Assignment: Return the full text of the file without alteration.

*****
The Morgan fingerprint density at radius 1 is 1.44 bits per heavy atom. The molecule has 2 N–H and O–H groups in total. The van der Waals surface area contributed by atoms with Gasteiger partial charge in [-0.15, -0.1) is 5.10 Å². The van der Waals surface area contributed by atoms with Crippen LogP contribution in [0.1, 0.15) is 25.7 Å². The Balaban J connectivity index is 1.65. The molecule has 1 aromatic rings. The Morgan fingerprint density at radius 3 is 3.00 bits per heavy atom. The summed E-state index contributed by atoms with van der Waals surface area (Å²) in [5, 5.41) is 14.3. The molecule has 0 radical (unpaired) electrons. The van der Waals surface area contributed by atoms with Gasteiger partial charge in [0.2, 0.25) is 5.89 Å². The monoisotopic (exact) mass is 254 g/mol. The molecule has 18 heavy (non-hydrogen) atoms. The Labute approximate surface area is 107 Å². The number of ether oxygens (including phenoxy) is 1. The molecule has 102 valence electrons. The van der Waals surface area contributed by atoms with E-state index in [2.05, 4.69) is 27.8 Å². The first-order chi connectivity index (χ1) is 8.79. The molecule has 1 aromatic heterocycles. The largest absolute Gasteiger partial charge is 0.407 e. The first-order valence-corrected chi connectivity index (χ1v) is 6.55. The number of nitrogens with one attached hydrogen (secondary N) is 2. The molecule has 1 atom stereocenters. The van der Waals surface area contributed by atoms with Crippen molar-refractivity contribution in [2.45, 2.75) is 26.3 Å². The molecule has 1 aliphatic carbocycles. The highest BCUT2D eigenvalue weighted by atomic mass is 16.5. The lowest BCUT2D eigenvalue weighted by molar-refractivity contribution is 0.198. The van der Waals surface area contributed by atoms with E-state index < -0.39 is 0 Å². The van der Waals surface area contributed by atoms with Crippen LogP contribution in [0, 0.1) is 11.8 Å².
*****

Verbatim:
The Morgan fingerprint density at radius 1 is 1.44 bits per heavy atom. The molecule has 2 N–H and O–H groups in total. The van der Waals surface area contributed by atoms with Gasteiger partial charge in [-0.15, -0.1) is 5.10 Å². The van der Waals surface area contributed by atoms with Crippen LogP contribution in [0.1, 0.15) is 25.7 Å². The Balaban J connectivity index is 1.65. The molecule has 1 aromatic rings. The Morgan fingerprint density at radius 3 is 3.00 bits per heavy atom. The summed E-state index contributed by atoms with van der Waals surface area (Å²) in [5, 5.41) is 14.3. The molecule has 0 radical (unpaired) electrons. The van der Waals surface area contributed by atoms with Gasteiger partial charge in [0.2, 0.25) is 5.89 Å². The monoisotopic (exact) mass is 254 g/mol. The molecule has 18 heavy (non-hydrogen) atoms. The Labute approximate surface area is 107 Å². The number of ether oxygens (including phenoxy) is 1. The molecule has 102 valence electrons. The van der Waals surface area contributed by atoms with E-state index in [2.05, 4.69) is 27.8 Å². The first-order chi connectivity index (χ1) is 8.79. The molecule has 1 aromatic heterocycles. The largest absolute Gasteiger partial charge is 0.407 e. The first-order valence-corrected chi connectivity index (χ1v) is 6.55. The number of nitrogens with one attached hydrogen (secondary N) is 2. The molecule has 1 atom stereocenters. The van der Waals surface area contributed by atoms with Crippen molar-refractivity contribution in [2.45, 2.75) is 26.3 Å². The molecule has 1 aliphatic carbocycles. The highest BCUT2D eigenvalue weighted by atomic mass is 16.5. The lowest BCUT2D eigenvalue weighted by molar-refractivity contribution is 0.198. The van der Waals surface area contributed by atoms with E-state index < -0.39 is 0 Å². The van der Waals surface area contributed by atoms with Crippen LogP contribution in [0, 0.1) is 11.8 Å².